This makes a lot of sense, and if you have any degree of organisation, I urge you to follow in Mr Flynn's steps and take advantage of the My Documents folder (or create your own if you're using Windows 95).
Not all of us are so organisationally blessed. Despite good intentions, the file slobs among us end up with files all over the place – in our carefully created Docs folder, on our Desktop, in whatever folder a program uses as its default folder, all over the place. Sometimes this is deliberate, at other times we simply go with the flow, and end up with a document maelstrom.
If you belong to the latter group of people and have files stashed all over the place, you can still increase your chances of keeping track of files by using consistent file naming conventions.
Strangely enough, this was probably easier in the days of DOS and Windows 3.1, when we were restricted to files with a maximum of eight characters in the filename and a three-character extension. This rigidity had a payoff in forcing us to work out strict naming conventions that made it possible to identify the file contents.
With the generous long filenames introduced in Windows 95, it's much easier to get into trouble. You might find yourself naming one file 'Letter to Mary about the problems we're facing in inventory control', and then later sending another letter to Mary about the same subject, but calling it 'Stock tracking probs'. When it comes time to find all the correspondence dealing with your inventory control woes, you may well find you've developed a file tracking problem into the bargain.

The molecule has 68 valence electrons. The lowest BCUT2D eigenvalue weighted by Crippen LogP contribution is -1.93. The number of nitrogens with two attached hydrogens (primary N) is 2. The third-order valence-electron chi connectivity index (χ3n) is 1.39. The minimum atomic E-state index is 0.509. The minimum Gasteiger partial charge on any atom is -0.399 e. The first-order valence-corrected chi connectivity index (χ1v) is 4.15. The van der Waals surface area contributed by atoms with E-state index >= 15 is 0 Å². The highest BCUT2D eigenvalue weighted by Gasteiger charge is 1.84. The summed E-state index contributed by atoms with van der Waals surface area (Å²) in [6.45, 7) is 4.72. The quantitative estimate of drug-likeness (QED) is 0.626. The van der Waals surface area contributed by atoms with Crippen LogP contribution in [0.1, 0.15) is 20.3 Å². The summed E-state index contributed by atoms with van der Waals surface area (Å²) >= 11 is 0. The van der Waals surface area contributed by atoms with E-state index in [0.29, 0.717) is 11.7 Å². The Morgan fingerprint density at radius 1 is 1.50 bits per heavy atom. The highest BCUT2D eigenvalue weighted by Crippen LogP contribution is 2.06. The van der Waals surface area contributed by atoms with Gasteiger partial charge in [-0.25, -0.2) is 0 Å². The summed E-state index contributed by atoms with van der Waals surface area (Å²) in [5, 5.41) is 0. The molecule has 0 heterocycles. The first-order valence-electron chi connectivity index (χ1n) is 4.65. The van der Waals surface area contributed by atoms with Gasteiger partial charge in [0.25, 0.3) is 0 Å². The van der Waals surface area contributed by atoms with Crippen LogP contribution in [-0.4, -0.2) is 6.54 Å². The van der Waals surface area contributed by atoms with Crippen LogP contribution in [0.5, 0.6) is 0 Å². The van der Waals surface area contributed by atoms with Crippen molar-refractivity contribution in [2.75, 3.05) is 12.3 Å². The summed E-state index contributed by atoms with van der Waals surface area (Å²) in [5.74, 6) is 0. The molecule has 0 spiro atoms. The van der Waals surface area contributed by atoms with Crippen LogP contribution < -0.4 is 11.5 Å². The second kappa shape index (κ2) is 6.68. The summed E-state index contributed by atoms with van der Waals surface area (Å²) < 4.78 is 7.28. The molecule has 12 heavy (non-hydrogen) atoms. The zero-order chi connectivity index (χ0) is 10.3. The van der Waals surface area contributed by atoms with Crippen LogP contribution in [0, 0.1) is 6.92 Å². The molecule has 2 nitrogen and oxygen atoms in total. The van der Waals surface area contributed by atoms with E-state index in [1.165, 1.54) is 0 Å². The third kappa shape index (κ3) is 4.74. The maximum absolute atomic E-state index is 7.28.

Try to keep some consistency in your file naming, and you'll drastically reduce the chances of losing track of a file.
What's the difference between the Save option and the Save As option found on most file menus?
The Save As option is used the first time you save a file. It lets you choose a filename and location for the document you're saving.
The Save option saves a document you've previously saved, writing directly over (and obliterating) the earlier version. Basically, it's like updating the saved copy of a document. When you Save a file, you normally won't be presented with a dialog box.
However, there's an exception. The first time you save any file, whether you use the Save or Save As options, you'll be presented with the Save As dialog box, so you can initially give the file a name. In this case, the two commands are identical.
You can also use the Save As option to make a copy of an existing document. Say, for example, you've finished writing a report and saved it on your hard disk. You can use the Save As command to make a copy of this document in a different location, such as on a floppy disk, or with a different name.
When you use Save As in this manner, it's important to keep track of which file you're working on so you don't end up editing the document on floppy and leaving your original out-of-date. One way to ensure you don't edit the wrong version is to change the name of the copy of the document.
For instance, say you create a budget using Microsoft Excel and save it on your hard disk with the name Budget for 2000. You can create a copy on a floppy disk by placing a floppy in the drive, opening the File Menu and choosing Save As. In the Save As dialog, click the down-arrow beside the Save In box and select your floppy drive from the list. In the File Name box, instead of keeping the name Budget for 2000, type something like Budget for 2000 on Floppy. Then click the Save button and close the worksheet. If you want to make more changes to your original, you'll be able to recognise it immediately by its name.